Is the neck pickup on a Telecaster worthless?
It's time to talk about the mini single-coil in the Fender Telecaster.
The traditional pickup layout on a Telecaster is an overwound single-coil pickup in the rear and a mini single-coil (often mistakenly identified as a lipstick pickup but it's not) in the front. And more often than not, the rear pickup is trebly and twangy while the front pickup is quieter and has noticeably less treble response compared to the rear.
Whether it's a cheap Squier Affinity Telecaster, a midgrade Fender Standard Telecaster, or the more expensive Fender American Special Telecaster seen above, if the guitar has the the overwound/mini pickup layout, that front mini pickup is usually a bit on the quiet side.
Is this normal? More often than not, yes it is.
If you take a look at replacement front pickups for the Telecaster by Seymour Duncan, you'll notice immediately that nearly all of them are low-output by design with emphasis on the bass frequency. Such examples are the Alnico II Pro Tele and Antiquity Tele.
...but is installing a high-output, high-treble front pickup in a Telecaster a good idea?
I personally wouldn't do it because it ends up being a bit of a clacky mess where tone is concerned.
If I really wanted a high-output front pickup in a Telecaster, I'd go S/H or HH. An example of S/H is Fender Classic Series '72 Telecaster Custom or Squier Vintage Modified Telecaster Custom. An example of HH is Fender Standard Telecaster HH or the Squier Vintage Modified '72 Telecaster Thinline.
Is there an easy and cheap way to get more treble response out of the Telecaster front pickup?
Using a thin pick that flaps will make your strings "ping" more, and yes it really does work to get greater treble response out of the Telecaster front pickup since the guitar already rings and twangs by design.
I would try using a thin pick first before doing anything else. Sometimes a change of pick is all you need to get the sound you want out of your guitar.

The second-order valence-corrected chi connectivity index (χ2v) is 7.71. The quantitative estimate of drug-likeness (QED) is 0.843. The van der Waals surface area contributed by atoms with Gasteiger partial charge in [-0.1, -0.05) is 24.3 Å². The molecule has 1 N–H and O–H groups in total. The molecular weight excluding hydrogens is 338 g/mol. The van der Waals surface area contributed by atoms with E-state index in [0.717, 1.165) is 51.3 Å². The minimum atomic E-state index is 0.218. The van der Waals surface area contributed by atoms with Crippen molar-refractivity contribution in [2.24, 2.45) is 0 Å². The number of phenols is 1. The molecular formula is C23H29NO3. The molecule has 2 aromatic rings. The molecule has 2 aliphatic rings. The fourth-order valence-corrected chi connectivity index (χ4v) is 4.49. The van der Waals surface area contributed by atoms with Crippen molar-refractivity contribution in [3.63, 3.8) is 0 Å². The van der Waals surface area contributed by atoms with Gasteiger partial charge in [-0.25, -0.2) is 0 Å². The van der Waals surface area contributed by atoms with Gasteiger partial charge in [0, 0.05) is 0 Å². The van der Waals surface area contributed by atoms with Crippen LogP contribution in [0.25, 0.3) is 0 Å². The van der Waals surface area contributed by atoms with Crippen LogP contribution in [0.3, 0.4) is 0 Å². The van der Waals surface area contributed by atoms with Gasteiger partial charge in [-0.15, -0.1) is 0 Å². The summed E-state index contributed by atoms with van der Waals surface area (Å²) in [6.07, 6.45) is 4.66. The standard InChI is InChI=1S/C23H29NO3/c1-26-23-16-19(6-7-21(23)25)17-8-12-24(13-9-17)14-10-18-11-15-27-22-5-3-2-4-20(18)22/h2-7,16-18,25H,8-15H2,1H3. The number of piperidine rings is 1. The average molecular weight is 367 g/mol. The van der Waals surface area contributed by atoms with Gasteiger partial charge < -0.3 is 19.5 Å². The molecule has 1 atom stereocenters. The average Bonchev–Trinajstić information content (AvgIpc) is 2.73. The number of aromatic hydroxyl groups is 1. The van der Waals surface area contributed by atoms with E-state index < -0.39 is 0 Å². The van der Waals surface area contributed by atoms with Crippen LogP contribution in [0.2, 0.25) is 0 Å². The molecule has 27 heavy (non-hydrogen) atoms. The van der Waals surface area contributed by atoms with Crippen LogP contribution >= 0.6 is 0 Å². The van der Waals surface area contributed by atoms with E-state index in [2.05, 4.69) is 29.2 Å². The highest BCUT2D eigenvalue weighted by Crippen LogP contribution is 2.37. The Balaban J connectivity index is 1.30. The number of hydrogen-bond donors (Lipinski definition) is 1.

So is the front pickup on the Telecaster worthless?
...but I can understand the argument from those who say the Fender Esquire and Gibson Les Paul Jr., both of which traditionally have just one single-coil rear pickup, is all anyone ever needs out of an electric guitar.
I wouldn't even own a Telecaster if it didn't have a front pickup. While I can see the value of guitar minimalism, I do actually use the front single regularly. Going without it would not make me a happy camper, so I'm glad it's there.
Do I feel the need to have greater output and treble out of the front pickup? No. All I did was adjust a few presets on my RP360, grab a thin pick when I need a little extra treble and that's pretty much it.
I've found that the lower output of the front single is actually better for both chording and soloing. Strings are heard more and pick strike heard less, both of which are very good things.
Like this article?
Best ZOOM R8 tutorial book
highly rated, get recording quick!
More articles to check out
- Schecter PT Special in Aqua Burst Pearl
- You don't need a solar watch
- Is the Bic Soft Feel the perfect pen?
- How to find really cheap new electric guitar necks
- Ridiculous: Ibanez Altstar ALT30
- SX Hawk in Lake Placid Blue is good
- Guitar neck thickness vs. shoulder
- Goodbye 2021
- My mild obsession with pens and pencils
- SX Hawk from Rondo on the way, and why I bought it